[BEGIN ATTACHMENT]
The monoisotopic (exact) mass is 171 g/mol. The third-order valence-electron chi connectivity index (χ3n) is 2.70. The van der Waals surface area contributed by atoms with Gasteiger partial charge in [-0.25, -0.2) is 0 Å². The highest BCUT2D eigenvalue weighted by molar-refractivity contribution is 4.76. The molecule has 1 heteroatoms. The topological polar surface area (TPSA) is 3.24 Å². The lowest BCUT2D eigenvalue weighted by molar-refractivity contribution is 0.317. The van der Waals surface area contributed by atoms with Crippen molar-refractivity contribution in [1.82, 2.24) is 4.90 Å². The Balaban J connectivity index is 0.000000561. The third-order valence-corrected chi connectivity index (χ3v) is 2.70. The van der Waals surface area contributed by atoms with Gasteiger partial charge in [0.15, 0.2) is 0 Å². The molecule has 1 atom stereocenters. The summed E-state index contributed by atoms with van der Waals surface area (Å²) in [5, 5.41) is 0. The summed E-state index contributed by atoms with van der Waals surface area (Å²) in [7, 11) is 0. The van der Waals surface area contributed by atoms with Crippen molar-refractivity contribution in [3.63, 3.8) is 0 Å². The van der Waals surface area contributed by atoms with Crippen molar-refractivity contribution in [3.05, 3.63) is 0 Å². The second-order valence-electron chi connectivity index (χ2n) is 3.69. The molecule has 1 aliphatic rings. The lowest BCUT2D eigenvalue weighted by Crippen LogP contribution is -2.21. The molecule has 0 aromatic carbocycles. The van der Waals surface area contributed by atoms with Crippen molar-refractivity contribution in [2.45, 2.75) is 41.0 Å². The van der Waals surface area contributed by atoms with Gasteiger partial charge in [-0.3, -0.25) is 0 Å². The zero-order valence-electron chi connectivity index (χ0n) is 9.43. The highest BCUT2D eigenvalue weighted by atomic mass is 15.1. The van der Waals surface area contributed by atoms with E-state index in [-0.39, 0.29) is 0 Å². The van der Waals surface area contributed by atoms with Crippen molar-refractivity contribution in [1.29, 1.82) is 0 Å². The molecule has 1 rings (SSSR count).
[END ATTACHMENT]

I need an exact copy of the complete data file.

The monoisotopic (exact) mass is 171 g/mol. The third-order valence-electron chi connectivity index (χ3n) is 2.70. The van der Waals surface area contributed by atoms with Gasteiger partial charge in [-0.25, -0.2) is 0 Å². The highest BCUT2D eigenvalue weighted by molar-refractivity contribution is 4.76. The molecule has 1 heteroatoms. The topological polar surface area (TPSA) is 3.24 Å². The lowest BCUT2D eigenvalue weighted by molar-refractivity contribution is 0.317. The van der Waals surface area contributed by atoms with Crippen molar-refractivity contribution in [1.82, 2.24) is 4.90 Å². The Balaban J connectivity index is 0.000000561. The third-order valence-corrected chi connectivity index (χ3v) is 2.70. The van der Waals surface area contributed by atoms with Gasteiger partial charge in [0.15, 0.2) is 0 Å². The molecule has 1 atom stereocenters. The summed E-state index contributed by atoms with van der Waals surface area (Å²) in [5, 5.41) is 0. The summed E-state index contributed by atoms with van der Waals surface area (Å²) in [7, 11) is 0. The van der Waals surface area contributed by atoms with Crippen molar-refractivity contribution in [3.63, 3.8) is 0 Å². The van der Waals surface area contributed by atoms with Crippen molar-refractivity contribution in [3.05, 3.63) is 0 Å². The second-order valence-electron chi connectivity index (χ2n) is 3.69. The molecule has 1 aliphatic rings. The lowest BCUT2D eigenvalue weighted by Crippen LogP contribution is -2.21. The molecule has 0 aromatic carbocycles. The van der Waals surface area contributed by atoms with Crippen molar-refractivity contribution in [2.45, 2.75) is 41.0 Å². The van der Waals surface area contributed by atoms with Gasteiger partial charge in [-0.3, -0.25) is 0 Å². The zero-order valence-electron chi connectivity index (χ0n) is 9.43. The highest BCUT2D eigenvalue weighted by atomic mass is 15.1. The van der Waals surface area contributed by atoms with E-state index in [-0.39, 0.29) is 0 Å². The van der Waals surface area contributed by atoms with Crippen molar-refractivity contribution in [1.29, 1.82) is 0 Å². The molecule has 1 rings (SSSR count).